# Showing differentiability at 0

• SpringPhysics
In summary: Oh wow, I feel so stupid. I forgot that I was differentiating at 0, so I had point a = (x,y) and I was stressing out about why the limit wouldn't go to 0. LOL. Thank you greatly for your help and patience!
SpringPhysics

## Homework Statement

Show that f(x,y) = |xy| is differentiable at 0.

## The Attempt at a Solution

I thought absolute value functions are not differentiable at 0?

SpringPhysics said:

## Homework Statement

Show that f(x,y) = |xy| is differentiable at 0.

## The Attempt at a Solution

I thought absolute value functions are not differentiable at 0?

f(x)=|x| isn't differentiable at x=0. f(x,y)=|xy| at x=0 and y=0 is. Now try and show it.

I am attempting to find a matrix A so that the definition of differentiability (in higher dimensions) holds...but I cannot seem to do so because I cannot cancel out the absolute value of h depending on whether h is negative or positive. Is this the right direction?

Sorry, I am not even sure which definition/theorem of differentiability I should use, since I have only learned of the definition and the C1 condition, but this function isn't even C1.

EDIT: Do I use the sgn(x) function? f(x,y) = |xy| = |x||y|. So the partial derivatives are x|y|/|x| and y|x|/|y|, unless x, y are zero, in which case the partial derivatives are 0. So then the partial derivatives exist. But they are still not continuous at 0...

Last edited:
SpringPhysics said:
I am attempting to find a matrix A so that the definition of differentiability (in higher dimensions) holds...but I cannot seem to do so because I cannot cancel out the absolute value of h depending on whether h is negative or positive. Is this the right direction?

Sorry, I am not even sure which definition/theorem of differentiability I should use, since I have only learned of the definition and the C1 condition, but this function isn't even C1.

EDIT: Do I use the sgn(x) function? f(x,y) = |xy| = |x||y|. So the partial derivatives are x|y|/|x| and y|x|/|y|, unless x, y are zero, in which case the partial derivatives are 0. So then the partial derivatives exist. But they are still not continuous at 0...

Yes, I don't think the partial derivatives are continuous at (0,0). But that shouldn't stop you. Try to show the matrix A=0 works. Try thinking about polar coordinates.

I had previously attempted A = 0. Now that I use polar coordinates, I end up with basically the same problem...except that my x and y are now r cos theta and r sin theta. I know that each are bounded by r, but that still leaves me to deal with the r. Everything else goes to zero except the terms with the constant r. Am I on the right track? Thanks so much for your help.

SpringPhysics said:
I had previously attempted A = 0. Now that I use polar coordinates, I end up with basically the same problem...except that my x and y are now r cos theta and r sin theta. I know that each are bounded by r, but that still leaves me to deal with the r. Everything else goes to zero except the terms with the constant r. Am I on the right track? Thanks so much for your help.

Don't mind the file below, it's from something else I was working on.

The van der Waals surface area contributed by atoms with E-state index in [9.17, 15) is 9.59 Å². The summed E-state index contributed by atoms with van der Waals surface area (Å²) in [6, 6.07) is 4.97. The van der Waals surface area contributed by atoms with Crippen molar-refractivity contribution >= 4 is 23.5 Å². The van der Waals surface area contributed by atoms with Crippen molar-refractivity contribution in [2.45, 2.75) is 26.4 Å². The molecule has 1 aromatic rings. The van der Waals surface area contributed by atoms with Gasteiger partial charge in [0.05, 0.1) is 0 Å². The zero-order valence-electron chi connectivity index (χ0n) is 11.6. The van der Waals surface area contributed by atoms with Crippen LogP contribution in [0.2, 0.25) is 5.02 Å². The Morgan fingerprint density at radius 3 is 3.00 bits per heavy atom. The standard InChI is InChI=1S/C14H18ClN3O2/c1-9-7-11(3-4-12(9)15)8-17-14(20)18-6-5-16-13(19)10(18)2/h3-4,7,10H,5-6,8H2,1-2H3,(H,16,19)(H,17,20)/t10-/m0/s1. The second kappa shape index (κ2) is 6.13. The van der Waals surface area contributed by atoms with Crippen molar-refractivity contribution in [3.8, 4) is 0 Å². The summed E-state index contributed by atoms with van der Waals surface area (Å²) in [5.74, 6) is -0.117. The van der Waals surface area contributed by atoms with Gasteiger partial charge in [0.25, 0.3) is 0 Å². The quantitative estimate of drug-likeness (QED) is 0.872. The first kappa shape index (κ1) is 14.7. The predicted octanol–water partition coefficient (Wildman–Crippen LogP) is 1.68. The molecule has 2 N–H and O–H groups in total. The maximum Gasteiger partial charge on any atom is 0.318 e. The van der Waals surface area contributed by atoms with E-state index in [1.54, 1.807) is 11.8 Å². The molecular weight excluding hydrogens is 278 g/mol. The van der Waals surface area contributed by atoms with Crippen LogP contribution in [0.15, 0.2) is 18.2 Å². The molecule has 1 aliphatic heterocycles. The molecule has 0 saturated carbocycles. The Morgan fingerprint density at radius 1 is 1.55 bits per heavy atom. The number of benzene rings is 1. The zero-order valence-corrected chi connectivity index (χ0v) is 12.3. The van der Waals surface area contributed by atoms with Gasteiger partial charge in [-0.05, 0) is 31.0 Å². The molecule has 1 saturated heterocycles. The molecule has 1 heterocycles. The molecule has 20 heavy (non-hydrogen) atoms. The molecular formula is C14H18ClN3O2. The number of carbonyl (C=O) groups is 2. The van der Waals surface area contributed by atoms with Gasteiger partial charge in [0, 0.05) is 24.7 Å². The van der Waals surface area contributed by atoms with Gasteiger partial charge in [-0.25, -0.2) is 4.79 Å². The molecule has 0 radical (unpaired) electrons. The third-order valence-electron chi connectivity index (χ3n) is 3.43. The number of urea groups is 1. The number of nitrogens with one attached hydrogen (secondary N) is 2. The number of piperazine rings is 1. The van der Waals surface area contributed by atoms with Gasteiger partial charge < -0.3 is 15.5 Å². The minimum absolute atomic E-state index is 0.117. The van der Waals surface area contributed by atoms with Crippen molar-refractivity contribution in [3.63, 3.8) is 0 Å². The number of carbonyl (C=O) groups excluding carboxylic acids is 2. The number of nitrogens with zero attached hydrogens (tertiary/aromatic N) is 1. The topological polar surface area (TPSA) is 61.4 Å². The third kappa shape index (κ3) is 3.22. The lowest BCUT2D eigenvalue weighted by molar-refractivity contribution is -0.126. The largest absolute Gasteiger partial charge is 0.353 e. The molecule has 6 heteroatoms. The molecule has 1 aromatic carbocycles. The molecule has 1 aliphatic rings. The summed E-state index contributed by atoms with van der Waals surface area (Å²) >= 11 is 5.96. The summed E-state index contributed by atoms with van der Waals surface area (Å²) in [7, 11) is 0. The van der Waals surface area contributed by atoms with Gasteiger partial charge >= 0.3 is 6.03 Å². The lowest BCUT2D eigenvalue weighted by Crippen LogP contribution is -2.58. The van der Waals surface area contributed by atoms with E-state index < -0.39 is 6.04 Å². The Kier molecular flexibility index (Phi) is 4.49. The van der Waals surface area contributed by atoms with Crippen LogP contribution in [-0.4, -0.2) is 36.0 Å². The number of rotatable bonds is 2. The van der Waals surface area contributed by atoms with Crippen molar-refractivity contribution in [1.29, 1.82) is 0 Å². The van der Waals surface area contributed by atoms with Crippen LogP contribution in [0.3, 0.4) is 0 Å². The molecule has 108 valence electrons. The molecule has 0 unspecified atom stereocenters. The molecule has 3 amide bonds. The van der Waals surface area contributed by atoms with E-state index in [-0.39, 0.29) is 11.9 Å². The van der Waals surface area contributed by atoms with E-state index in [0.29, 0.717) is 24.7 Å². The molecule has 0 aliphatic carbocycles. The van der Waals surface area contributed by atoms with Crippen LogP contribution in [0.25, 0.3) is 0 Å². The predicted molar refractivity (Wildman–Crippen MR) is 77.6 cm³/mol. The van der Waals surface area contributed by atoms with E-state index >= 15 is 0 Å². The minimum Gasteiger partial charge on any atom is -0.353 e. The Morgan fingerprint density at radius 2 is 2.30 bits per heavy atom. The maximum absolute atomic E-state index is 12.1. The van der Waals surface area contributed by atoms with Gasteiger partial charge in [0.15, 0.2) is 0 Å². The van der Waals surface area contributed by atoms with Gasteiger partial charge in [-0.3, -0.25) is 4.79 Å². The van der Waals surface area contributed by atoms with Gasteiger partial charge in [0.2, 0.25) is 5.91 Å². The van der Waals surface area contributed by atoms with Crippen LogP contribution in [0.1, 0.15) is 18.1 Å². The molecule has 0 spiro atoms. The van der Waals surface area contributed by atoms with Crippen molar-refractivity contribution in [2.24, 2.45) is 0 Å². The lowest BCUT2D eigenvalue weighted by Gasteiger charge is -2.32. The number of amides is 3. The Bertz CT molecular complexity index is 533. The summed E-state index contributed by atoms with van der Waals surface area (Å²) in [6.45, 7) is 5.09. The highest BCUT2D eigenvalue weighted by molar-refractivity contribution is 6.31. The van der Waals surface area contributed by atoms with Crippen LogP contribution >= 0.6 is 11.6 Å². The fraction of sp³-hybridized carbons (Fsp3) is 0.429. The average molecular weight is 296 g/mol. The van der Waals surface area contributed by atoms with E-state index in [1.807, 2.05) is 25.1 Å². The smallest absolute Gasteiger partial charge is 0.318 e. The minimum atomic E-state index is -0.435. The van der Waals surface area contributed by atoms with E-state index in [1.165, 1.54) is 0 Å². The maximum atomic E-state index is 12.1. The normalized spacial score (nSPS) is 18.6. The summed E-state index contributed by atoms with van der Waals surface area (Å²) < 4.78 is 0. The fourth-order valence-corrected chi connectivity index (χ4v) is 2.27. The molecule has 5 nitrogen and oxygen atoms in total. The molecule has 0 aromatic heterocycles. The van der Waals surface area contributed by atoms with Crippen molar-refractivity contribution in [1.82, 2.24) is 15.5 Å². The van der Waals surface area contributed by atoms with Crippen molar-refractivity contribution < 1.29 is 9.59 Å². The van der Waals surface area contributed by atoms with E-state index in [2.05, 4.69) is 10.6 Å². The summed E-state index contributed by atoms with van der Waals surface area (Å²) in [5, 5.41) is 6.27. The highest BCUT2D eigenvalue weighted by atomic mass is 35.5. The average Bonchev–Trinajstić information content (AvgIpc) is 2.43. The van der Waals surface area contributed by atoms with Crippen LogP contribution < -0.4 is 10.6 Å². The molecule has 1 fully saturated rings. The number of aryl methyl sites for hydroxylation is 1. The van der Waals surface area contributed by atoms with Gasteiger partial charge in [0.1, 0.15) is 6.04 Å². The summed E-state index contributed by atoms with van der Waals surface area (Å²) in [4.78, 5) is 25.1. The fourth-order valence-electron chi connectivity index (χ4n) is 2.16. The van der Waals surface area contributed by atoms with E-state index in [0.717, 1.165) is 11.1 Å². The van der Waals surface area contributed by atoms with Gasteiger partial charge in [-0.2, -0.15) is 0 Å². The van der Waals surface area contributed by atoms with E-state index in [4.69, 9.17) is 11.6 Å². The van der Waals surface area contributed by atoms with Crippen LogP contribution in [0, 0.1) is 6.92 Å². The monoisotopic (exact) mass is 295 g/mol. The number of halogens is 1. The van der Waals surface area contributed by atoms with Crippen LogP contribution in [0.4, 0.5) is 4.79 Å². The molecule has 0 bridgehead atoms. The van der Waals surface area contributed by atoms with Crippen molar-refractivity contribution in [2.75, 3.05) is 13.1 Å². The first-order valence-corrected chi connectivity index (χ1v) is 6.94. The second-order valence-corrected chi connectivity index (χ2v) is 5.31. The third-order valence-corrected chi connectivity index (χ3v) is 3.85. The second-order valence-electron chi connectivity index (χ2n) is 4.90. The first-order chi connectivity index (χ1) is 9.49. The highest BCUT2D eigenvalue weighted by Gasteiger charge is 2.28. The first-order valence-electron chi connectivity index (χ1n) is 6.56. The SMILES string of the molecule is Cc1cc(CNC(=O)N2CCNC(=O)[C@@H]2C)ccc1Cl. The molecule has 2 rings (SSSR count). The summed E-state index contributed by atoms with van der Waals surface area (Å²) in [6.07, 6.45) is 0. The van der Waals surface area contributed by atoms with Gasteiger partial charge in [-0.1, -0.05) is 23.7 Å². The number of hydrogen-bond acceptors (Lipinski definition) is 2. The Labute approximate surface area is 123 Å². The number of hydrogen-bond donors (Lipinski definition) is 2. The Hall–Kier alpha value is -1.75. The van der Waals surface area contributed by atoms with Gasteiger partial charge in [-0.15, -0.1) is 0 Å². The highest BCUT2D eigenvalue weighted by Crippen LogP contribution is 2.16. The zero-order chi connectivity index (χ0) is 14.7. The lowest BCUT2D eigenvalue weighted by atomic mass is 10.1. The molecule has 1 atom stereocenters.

Well, you need to show lim |xy|/sqrt(x^2+y^2)=0 as r->0, right? Wouldn't that show A=0 is the matrix derivative?

Dick said:
Well, you need to show lim |xy|/sqrt(x^2+y^2)=0 as r->0, right? Wouldn't that show A=0 is the matrix derivative?

Sorry, I just lost you. I thought the definition for the derivative is
lim [f(a+h) - f(a) - Ah]/|h| as h -> 0, for h in R2?

SpringPhysics said:
Sorry, I just lost you. I thought the definition for the derivative is
lim [f(a+h) - f(a) - Ah]/|h| as h -> 0, for h in R2?

The definition of A is lim [f(a+h) - f(a) - Ah]/|h|=0 as h -> 0, for h in R^2
a=(0,0). h=(x,y). f(a)=|0*0|=0. Ah=0 since A=0. f(a+h)=|xy|. |h|=sqrt(x^2+y^2). Try and stay with me, buddy.

Dick said:
a=(0,0). h=(x,y). f(a)=|0*0|=0. Ah=0 since A=0. f(a+h)=|xy|. |h|=sqrt(x^2+y^2). Try and stay with me, buddy.

Oh wow, I feel so stupid. I forgot that I was differentiating at 0, so I had point a = (x,y) and I was stressing out about why the limit wouldn't go to 0. LOL. Thank you greatly for your help and patience!

## 1. What is differentiability at 0?

Differentiability at 0 refers to a mathematical property of a function where its derivative exists at the point x=0. This means that the function has a well-defined tangent line at x=0 and can be approximated by a linear function in the neighborhood of x=0.

## 2. How do you show differentiability at 0?

To show differentiability at 0, you must first determine if the function is continuous at x=0. If it is, then you can take the limit of the difference quotient as x approaches 0 to find the derivative at 0. If the limit exists, then the function is differentiable at 0.

## 3. Why is differentiability at 0 important?

Differentiability at 0 is an important concept in calculus and real analysis because it allows us to approximate nonlinear functions with linear ones, making it easier to analyze and solve problems. It also has many applications in physics, engineering, and other fields.

## 4. Can a function be differentiable at 0 but not continuous?

No, a function cannot be differentiable at 0 if it is not continuous at that point. This is because differentiability requires continuity, but continuity does not necessarily imply differentiability.

## 5. How does differentiability at 0 relate to the differentiability of a function as a whole?

If a function is differentiable at 0, it does not necessarily mean that it is differentiable at all other points. However, if a function is differentiable at all points, it is also differentiable at 0. In other words, differentiability at 0 is a necessary but not sufficient condition for the differentiability of a function as a whole.

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